The Long March from Cinco de Mayo to Cinco de Pentagon

May 5, 2008

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Those of us old enough to remember might recall those halcyon days when celebrating Cinco de Mayo meant many things: closing off a street in what was then known as a “barrio”, listening to sometimes inspired and sometimes less-than-inspired music of long-sideburned Santana wannabees from the local garage bands and eating food infused with the love of the local. And we sort of listened to the bandana’d radical Chicana organizer urging us to become part of the global liberation struggle commemorated on May 5th, when badly-equipped, but inspired Mexican guerrillas defeated the forces of Napoleon III’s French Empire in the 19th century.

Others may recall how, in the 80’s and 90’s, the long lost Decades of the “Hispanic”, many turned local street fairs across the Southwest into the larger, corporate-sponsored, alcohol-drenched festivals whose ghost we can still see today. The proud proclamations of culture and political struggle previously embodied by “Viva el Cinco de Mayo” gave way to the “Hispanic pride” contained in slogans like Budweiser’s “Viva la ReBudlucion!” or Absolut Vodka’s more recent racist -and ultimately failed-attempt to cash in on culture with its ad equating drinking vodka with a fictitious Mexican desire to re-conquer (the dreaded specter of “reconquista” promoted by anti-Latino groups and some media outlets) the Southwest.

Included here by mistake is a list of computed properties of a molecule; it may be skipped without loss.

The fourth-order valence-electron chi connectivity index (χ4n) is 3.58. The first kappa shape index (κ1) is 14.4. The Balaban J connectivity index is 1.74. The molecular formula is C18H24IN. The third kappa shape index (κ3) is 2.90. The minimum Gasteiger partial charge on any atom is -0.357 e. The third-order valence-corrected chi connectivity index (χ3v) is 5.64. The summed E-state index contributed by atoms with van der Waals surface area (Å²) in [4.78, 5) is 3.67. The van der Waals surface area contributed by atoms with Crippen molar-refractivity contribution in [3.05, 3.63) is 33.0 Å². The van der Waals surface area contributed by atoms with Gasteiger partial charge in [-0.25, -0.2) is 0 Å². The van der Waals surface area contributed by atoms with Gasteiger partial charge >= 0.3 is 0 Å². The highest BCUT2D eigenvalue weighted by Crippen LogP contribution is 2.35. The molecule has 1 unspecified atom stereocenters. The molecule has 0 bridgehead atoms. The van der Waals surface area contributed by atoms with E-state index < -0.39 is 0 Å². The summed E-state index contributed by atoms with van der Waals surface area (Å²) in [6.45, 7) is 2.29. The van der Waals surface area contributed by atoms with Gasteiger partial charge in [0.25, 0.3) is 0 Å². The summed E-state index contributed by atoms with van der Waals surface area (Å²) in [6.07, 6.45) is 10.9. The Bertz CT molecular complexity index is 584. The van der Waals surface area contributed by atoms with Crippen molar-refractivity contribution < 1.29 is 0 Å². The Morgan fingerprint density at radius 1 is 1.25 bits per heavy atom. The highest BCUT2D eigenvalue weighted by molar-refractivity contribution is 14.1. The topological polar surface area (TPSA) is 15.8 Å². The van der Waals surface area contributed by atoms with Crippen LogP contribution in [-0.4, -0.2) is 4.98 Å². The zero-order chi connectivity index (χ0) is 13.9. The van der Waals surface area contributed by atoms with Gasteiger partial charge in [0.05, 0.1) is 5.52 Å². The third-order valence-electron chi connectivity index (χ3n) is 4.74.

Looking back on those days now, it’s clear how Latino children and adults going to Cinco de Mayo celebrations became a “mission critical market” in the clash of corporate empires that define a major part of our lives today. But, as a visit to most of the recent Cinco de Mayo and other Latino-themed celebrations makes clear, Latino events now move to the beat of a new power, that of the U.S. Pentagon.

No longer the small, intimate and largely unknown celebration it was in the 70’s, Cinco de Mayo is now celebrated from San Diego, California to Sunset Park, Brooklyn and beyond. And among the major powers present at such events are the Army, Navy, Air Force and Marines. Ubiquitous at the hundreds of Cinco de Mayo street fairs in towns and cities throughout the country are military recruiters armed with trinkets, video games, loud music and hyper-hip Hummers that draw even more children and families than the colorful (and urine-smelling) playpens McDonald’s still deploys in its Latino outreach efforts.

As African American youth and females of all races continue to reject military recruiters in record numbers, the Pentagon finds itself with no choice but to invest hundreds of millions to capture the hearts and minds of young Latinos. Our children have become “mission critical” to the future of the empire itself. And, so, the U.S. military -and its high powered Hispanic advertising and publicity firms- has brought us a new Latino celebration, the Cinco de Pentagon.